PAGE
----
As much as we’d like to imagine (at our history book’s insistence) that America was created by heroic men who only drank distilled freedom and wiped the sweat from their brows with patriotic American flags autographed by Jesus, this nation was built on the backs of slaves and the bones of Native Americans. The same man who authored the Declaration of Independence owned his sister-in-law, and despite his assertion that it was self-evident that all men are created equal, hated and feared German immigrants with a passion that the Minutemen Project would feel is “a bit much”. Jackson- the hero of Federalism, the slaughter of Native Americans. FDR, the creator of the New Deal, the guy who forced over a hundred thousand Japanese Americans out of their homes and into prison camps. Between genocide, exploitation, segregation, and a host of other forgotten sins, there’s not much in US history or culture that doesn’t carry with it a stain of injustice or inequity.

Our food included…

But how, then, do we deal with this? If we rename racist streets or airports, why stop there? Why not get rid of the sexists’ names? Or those who were just plain greedy or arrogant or inept? It seems if we go down that road, we’ll wind up leaving everything blank as we dig through history in search of the perfect human being. On the other hand, we can’t exactly drive down Hitler avenue and assert that his anti-smoking campaign is just as much a part of his legacy as the concentration camps and Kristalnacht. So how do we measure a figure’s good acts against his bad ones? I’d personally like to see Jefferson Street renamed Malcolm X Street, yet I have to simultaneously deal with the fact that X held many racist views himself until his conversion and change of heart later in life. Again, how do we discern between the good guys and the bad guys? No one’s perfect, but not everyone uses child soldiers either. Simply, people are complicated.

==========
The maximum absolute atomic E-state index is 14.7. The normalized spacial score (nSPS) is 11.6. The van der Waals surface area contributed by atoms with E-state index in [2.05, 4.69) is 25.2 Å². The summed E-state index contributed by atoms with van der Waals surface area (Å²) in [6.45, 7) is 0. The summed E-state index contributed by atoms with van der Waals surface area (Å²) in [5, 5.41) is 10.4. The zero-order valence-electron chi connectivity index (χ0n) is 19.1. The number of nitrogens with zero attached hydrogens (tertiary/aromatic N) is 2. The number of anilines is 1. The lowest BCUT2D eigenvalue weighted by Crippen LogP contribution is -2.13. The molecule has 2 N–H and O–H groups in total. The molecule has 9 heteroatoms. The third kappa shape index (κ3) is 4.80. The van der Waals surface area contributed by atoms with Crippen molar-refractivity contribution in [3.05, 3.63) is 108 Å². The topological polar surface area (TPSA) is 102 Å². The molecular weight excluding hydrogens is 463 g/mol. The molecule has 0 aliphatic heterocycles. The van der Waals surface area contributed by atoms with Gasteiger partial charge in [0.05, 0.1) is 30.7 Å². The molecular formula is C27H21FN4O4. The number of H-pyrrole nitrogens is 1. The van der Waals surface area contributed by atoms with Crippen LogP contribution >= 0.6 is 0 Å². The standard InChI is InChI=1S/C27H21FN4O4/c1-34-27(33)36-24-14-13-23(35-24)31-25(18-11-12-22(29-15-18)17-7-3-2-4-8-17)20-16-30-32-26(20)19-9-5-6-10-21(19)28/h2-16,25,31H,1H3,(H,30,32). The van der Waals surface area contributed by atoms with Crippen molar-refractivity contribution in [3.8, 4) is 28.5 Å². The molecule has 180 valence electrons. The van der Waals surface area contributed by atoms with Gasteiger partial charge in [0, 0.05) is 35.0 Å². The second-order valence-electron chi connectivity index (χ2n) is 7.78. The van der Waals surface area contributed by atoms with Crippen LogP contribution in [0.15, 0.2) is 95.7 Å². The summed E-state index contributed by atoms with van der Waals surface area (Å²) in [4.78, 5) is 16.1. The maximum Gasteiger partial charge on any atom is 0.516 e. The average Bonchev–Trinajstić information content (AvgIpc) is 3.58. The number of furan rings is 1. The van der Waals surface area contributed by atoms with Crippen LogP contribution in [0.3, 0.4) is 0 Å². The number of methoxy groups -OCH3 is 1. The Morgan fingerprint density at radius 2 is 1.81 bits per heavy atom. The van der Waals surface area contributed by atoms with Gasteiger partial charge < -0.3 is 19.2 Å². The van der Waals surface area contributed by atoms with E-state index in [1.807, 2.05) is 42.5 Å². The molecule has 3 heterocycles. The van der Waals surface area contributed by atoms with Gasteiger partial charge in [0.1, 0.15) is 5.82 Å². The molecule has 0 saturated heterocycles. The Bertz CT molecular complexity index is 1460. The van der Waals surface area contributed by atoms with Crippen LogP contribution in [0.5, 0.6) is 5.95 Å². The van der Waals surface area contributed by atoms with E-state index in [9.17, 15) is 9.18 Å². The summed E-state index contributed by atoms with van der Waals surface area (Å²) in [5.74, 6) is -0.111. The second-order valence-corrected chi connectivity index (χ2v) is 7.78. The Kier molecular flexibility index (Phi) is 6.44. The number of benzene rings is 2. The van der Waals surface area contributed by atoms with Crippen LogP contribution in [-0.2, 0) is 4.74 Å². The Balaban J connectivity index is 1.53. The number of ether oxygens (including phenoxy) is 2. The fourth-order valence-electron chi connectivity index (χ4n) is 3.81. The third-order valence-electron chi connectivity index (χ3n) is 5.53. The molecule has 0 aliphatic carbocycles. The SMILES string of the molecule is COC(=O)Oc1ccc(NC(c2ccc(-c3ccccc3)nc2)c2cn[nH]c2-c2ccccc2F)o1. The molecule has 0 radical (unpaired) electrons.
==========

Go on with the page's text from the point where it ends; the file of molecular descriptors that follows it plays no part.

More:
Case and point…

And because I don’t want to leave you hanging with another “Make of it what you will” post (as I did in my report on Extreme Midget Wrestling– check it out), I’m going to fly in the face of caution and offer this criteria for naming your airports and roads:

I. Is he or she a good guy?

That’s it. If you can’t answer “yes” immediately to that question, and if “mostly” doesn’t work either- move on to someone else. Simple as that. There is always going to be controversy- and we’re going to have to deal wit that. Values change, secrets are uncovered, and some heroes become villains and villains heroes- but for now. For right now- let’s go ahead and make the change. Yeah, it’s a pain in the neck, but if we do it right the second time around, hopefully we won’t need to change up the names for a another seventy years or so. And before someone writes in about it being part of our past or our heritage- let me shoot you down right now. Yes, bigotry, as ugly as it is, is a part of our history. But changing names doesn’t mean that we’re running away from it- it means we’re passing judgment on it. In the end, that’s what I want to cite as my heritage- not racism, but the condemnation thereof.